• Debt Strategy OutlookCategory Details Long Tenure Debt Indian long term debt is likely to see capital appreciation owing to the expected monetary easing. With the fourth policy rate cut that happened in March 2013, with a 25 Bps cut in Repo rate and no CRR cut, there is lesser probability of rate cuts in the near future and there could be a lot of volatility in the g-sec yields as well. An important point to note is that as commodity prices are cooling down, current account deficit may reduce to some extent. But all this is coupled with uncertainty. Hence we recommend that if investing for a period of 2 years or above then long term can be looked upon or else holding/profit booking could be a good idea. Investors who may want to stay invested for the medium term (exiting when prices appreciate) and those who would want to lock in high yields for the longer term can also invest in longer tenure papers/Funds. Some AA and select A rated securities are very attractive at the current yields. A similar trend can be seen in the Fixed Deposits also. Tight liquidity in the system has also contributed to widening of the spreads making entry at current levels attractive. With the fourth policy rate cut that happened in May 2013, with a 25 Bps cut in Repo rate and no CRR along with lesser probability of future cuts in the policy rates in the coming quarter, but as there is influence of global factors in the market, a lot of uncertainty is coupled with it, hence, we would recommend to invest in and hold on to current investments in short term debt Due to liquidity pressures increasing in the market as RBI has a huge borrowing plan, short term yields would remain higher. Short Term funds still have high YTMs (9%–9.5%) providing interesting investment opportunities. Short Tenure Debt Credit 12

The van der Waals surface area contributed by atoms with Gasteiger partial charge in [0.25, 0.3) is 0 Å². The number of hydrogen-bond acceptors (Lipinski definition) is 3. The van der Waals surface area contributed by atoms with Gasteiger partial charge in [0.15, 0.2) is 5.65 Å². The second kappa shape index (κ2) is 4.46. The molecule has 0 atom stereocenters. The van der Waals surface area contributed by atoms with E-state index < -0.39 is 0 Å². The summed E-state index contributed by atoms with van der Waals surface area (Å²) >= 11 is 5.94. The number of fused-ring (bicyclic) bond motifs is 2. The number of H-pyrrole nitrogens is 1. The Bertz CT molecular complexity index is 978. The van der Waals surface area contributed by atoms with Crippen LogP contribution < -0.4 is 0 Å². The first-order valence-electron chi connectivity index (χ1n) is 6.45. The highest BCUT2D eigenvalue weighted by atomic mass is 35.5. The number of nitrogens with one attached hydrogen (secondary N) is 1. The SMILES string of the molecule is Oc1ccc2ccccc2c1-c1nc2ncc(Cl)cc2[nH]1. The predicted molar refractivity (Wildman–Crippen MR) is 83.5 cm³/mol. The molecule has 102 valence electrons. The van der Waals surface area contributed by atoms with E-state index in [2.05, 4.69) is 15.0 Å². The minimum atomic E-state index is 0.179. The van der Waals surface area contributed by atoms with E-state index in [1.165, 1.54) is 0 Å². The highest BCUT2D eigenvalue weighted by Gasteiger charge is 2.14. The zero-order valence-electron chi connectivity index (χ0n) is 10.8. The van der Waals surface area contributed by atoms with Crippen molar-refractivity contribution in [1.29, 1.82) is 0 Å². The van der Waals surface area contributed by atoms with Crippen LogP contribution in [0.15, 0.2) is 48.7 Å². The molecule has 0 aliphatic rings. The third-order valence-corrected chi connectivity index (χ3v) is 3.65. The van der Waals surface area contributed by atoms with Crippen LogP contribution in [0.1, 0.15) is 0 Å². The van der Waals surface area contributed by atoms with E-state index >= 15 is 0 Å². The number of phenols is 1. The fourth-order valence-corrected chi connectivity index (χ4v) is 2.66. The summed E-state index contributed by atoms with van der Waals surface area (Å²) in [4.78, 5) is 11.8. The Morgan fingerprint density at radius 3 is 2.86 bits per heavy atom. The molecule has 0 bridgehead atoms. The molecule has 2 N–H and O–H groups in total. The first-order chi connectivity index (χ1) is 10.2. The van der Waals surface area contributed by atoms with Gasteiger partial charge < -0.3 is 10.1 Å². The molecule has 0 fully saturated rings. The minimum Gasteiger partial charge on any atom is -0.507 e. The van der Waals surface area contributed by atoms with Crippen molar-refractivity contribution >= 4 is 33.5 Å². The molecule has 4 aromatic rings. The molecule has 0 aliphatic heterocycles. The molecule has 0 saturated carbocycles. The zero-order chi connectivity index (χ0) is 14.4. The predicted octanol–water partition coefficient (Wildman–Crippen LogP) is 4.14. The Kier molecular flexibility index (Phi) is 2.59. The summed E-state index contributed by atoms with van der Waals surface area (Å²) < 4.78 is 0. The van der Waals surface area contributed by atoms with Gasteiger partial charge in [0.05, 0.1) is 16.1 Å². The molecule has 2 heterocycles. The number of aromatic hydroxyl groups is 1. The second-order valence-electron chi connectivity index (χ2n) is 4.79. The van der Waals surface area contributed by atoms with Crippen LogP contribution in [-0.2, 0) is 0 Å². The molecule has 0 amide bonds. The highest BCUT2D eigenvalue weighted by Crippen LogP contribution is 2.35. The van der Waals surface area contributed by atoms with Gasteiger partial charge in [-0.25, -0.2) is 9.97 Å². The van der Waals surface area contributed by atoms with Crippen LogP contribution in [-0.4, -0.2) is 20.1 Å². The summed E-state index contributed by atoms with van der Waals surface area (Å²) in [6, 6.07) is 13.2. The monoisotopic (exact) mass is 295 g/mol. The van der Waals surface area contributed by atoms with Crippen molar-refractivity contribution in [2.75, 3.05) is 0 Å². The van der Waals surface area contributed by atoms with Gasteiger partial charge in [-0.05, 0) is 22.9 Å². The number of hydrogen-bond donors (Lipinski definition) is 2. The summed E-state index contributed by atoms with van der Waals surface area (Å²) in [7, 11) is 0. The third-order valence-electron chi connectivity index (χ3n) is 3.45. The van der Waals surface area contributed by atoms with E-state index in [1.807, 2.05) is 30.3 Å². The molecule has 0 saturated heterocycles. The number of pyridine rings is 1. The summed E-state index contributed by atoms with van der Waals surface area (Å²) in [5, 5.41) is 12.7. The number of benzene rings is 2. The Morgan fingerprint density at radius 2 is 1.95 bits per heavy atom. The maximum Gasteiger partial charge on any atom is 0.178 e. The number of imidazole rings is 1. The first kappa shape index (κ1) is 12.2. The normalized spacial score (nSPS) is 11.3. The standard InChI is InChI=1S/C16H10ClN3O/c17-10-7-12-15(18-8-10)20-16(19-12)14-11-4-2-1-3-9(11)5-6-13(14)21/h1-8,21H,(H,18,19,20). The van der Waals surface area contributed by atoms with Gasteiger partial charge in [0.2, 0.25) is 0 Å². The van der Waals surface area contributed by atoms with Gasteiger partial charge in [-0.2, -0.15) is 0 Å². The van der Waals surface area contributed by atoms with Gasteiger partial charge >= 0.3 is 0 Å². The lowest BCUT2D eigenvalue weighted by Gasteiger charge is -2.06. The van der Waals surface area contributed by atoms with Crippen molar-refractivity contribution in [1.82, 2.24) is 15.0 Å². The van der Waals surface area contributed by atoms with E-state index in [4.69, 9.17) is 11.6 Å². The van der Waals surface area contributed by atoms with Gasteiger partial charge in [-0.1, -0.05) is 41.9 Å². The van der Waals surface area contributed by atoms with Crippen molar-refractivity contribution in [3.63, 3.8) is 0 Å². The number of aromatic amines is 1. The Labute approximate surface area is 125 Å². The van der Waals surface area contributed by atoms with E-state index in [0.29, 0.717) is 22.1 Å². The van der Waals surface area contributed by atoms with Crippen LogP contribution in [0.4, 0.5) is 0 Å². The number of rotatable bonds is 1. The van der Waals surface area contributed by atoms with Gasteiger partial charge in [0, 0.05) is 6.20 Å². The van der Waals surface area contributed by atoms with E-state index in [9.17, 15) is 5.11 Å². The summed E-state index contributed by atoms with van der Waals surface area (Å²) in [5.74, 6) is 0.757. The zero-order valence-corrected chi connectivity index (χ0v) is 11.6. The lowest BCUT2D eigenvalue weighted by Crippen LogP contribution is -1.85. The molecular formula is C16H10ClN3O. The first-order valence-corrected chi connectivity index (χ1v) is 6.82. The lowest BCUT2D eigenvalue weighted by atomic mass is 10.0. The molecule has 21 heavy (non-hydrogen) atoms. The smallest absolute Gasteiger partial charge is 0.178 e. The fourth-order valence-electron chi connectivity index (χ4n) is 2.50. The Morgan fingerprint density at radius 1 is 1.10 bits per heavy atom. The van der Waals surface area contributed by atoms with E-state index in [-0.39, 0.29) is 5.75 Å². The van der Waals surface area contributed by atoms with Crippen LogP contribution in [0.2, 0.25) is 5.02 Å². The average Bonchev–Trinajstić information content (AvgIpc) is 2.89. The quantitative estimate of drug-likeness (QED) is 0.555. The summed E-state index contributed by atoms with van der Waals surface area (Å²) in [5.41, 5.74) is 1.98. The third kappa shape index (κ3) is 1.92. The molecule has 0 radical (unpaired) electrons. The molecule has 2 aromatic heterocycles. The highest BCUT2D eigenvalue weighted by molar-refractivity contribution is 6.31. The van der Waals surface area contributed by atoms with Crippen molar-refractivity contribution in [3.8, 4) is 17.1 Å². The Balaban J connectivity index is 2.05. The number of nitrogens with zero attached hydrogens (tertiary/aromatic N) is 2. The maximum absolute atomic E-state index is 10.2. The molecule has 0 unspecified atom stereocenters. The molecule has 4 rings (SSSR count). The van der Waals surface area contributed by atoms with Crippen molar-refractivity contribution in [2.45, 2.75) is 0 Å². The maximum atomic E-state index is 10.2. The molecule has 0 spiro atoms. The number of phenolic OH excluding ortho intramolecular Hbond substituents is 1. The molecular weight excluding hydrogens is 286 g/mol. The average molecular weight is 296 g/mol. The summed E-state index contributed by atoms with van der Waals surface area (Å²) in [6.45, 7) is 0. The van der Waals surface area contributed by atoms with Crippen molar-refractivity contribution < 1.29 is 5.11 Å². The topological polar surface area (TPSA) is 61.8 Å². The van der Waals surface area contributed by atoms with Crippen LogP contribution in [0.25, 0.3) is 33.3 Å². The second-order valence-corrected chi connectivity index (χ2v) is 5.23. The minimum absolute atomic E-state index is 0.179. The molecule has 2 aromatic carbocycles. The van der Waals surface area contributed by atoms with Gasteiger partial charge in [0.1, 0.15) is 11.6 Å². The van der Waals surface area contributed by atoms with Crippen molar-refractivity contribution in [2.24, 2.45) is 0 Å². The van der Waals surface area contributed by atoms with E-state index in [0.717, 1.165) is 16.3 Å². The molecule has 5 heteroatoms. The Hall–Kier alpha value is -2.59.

• Forex • INR depreciated against all four major currencies. • The rupee touched an all-time low of 60.73 a dollar on Tuesday (25th June), having lost more than 10% since May this year, on fund outflows. • Foreign investors have pulled out over $5 billion from Indian debt this month. This fund ouflow was triggered by Fed chairman Ben Bernanke's comments that the Fed may go slow on bond purchases or its quantitative easing programme, which has so far fuelled the rush of capital flows into riskier assets from emerging countries. • The impact of the restrictions on gold import and steps taken by the government to tackle policy issues in the power sector will all help the sentiment in favour of a stronger rupee. Rupee movement vis-à-vis other currencies (M-o-M) Trade balance and export-import data • The projected capital account balance for Q3 FY 13 is projected at Rs. 171984 crores along with the Q1 and Q2 being at 88013 Cr and 130409 Cr respectively. • We expect factors such as higher interest rates to attract more investments to India. Increased limits for investment by FIIs would also help in bringing in more funds though uncertainty in the global markets could prove to be a dampener. Exports during April, 2013 were valued at US $ 24.16 bn which was 1.68% higher than the level of US $ 23.76 bn during April, 2012. Imports during April, 2013 were valued at US $ 41.95 Bn representing a growth of 10.96% over the level of imports valued at US $ 37.80 Bn in April 2012 translating into a trade deficit of $17.79 Bn. 13 37755 95500 78800 40700 83385 88013 130409 171984 -20000 30000 80000 130000 180000 FY 11 (Q4) FY 12 (Q1) FY 12 (Q2) FY 12 (Q3) FY 12 (Q4) FY 13 (Q1) FY 13 (Q2) FY 13 (Q3) Capital Account Balance -5.37% -5.63% -5.51% -7.37%-8.00% -7.00% -6.00% -5.00% -4.00% -3.00% -2.00% -1.00% 0.00% USD GBP EURO YEN -25000 -20000 -15000 -10000 -5000 0 -20 -15 -10 -5 0 5 10 15 Export(%) Import Trade Balance (mn $)